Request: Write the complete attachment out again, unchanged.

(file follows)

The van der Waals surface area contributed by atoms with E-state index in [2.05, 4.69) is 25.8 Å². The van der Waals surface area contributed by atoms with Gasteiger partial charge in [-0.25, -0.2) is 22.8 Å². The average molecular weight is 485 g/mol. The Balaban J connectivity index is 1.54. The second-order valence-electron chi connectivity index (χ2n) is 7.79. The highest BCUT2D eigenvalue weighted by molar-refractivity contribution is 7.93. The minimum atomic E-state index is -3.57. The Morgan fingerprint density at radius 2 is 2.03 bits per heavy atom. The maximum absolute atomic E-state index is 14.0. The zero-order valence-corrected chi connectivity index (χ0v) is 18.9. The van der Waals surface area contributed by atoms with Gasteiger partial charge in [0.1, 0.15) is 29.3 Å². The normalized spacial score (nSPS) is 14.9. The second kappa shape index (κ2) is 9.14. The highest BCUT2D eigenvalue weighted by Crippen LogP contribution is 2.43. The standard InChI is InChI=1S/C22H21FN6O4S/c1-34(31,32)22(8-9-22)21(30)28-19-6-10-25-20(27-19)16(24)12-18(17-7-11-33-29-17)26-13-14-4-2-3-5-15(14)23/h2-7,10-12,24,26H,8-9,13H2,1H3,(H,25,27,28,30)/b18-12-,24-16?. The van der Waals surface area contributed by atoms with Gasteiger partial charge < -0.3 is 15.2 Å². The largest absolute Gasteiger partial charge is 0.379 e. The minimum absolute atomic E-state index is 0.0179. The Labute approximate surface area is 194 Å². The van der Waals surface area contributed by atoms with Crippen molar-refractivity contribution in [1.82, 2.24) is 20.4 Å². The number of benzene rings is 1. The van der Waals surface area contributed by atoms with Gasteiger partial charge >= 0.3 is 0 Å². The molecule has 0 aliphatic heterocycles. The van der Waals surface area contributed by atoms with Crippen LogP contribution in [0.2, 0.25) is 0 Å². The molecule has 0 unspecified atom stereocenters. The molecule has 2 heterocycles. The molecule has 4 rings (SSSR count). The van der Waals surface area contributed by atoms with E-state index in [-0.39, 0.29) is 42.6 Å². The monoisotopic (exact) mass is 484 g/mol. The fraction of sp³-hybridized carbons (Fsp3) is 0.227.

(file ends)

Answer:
The van der Waals surface area contributed by atoms with E-state index in [2.05, 4.69) is 25.8 Å². The van der Waals surface area contributed by atoms with Gasteiger partial charge in [-0.25, -0.2) is 22.8 Å². The average molecular weight is 485 g/mol. The Balaban J connectivity index is 1.54. The second-order valence-electron chi connectivity index (χ2n) is 7.79. The highest BCUT2D eigenvalue weighted by molar-refractivity contribution is 7.93. The minimum atomic E-state index is -3.57. The Morgan fingerprint density at radius 2 is 2.03 bits per heavy atom. The maximum absolute atomic E-state index is 14.0. The zero-order valence-corrected chi connectivity index (χ0v) is 18.9. The van der Waals surface area contributed by atoms with Gasteiger partial charge in [0.1, 0.15) is 29.3 Å². The normalized spacial score (nSPS) is 14.9. The second kappa shape index (κ2) is 9.14. The highest BCUT2D eigenvalue weighted by Crippen LogP contribution is 2.43. The standard InChI is InChI=1S/C22H21FN6O4S/c1-34(31,32)22(8-9-22)21(30)28-19-6-10-25-20(27-19)16(24)12-18(17-7-11-33-29-17)26-13-14-4-2-3-5-15(14)23/h2-7,10-12,24,26H,8-9,13H2,1H3,(H,25,27,28,30)/b18-12-,24-16?. The van der Waals surface area contributed by atoms with Gasteiger partial charge < -0.3 is 15.2 Å². The largest absolute Gasteiger partial charge is 0.379 e. The minimum absolute atomic E-state index is 0.0179. The Labute approximate surface area is 194 Å². The van der Waals surface area contributed by atoms with Crippen molar-refractivity contribution in [1.82, 2.24) is 20.4 Å². The number of benzene rings is 1. The van der Waals surface area contributed by atoms with Gasteiger partial charge >= 0.3 is 0 Å². The molecule has 0 aliphatic heterocycles. The van der Waals surface area contributed by atoms with Crippen LogP contribution in [0.2, 0.25) is 0 Å². The molecule has 0 unspecified atom stereocenters. The molecule has 2 heterocycles. The molecule has 4 rings (SSSR count). The van der Waals surface area contributed by atoms with E-state index in [-0.39, 0.29) is 42.6 Å². The monoisotopic (exact) mass is 484 g/mol. The fraction of sp³-hybridized carbons (Fsp3) is 0.227.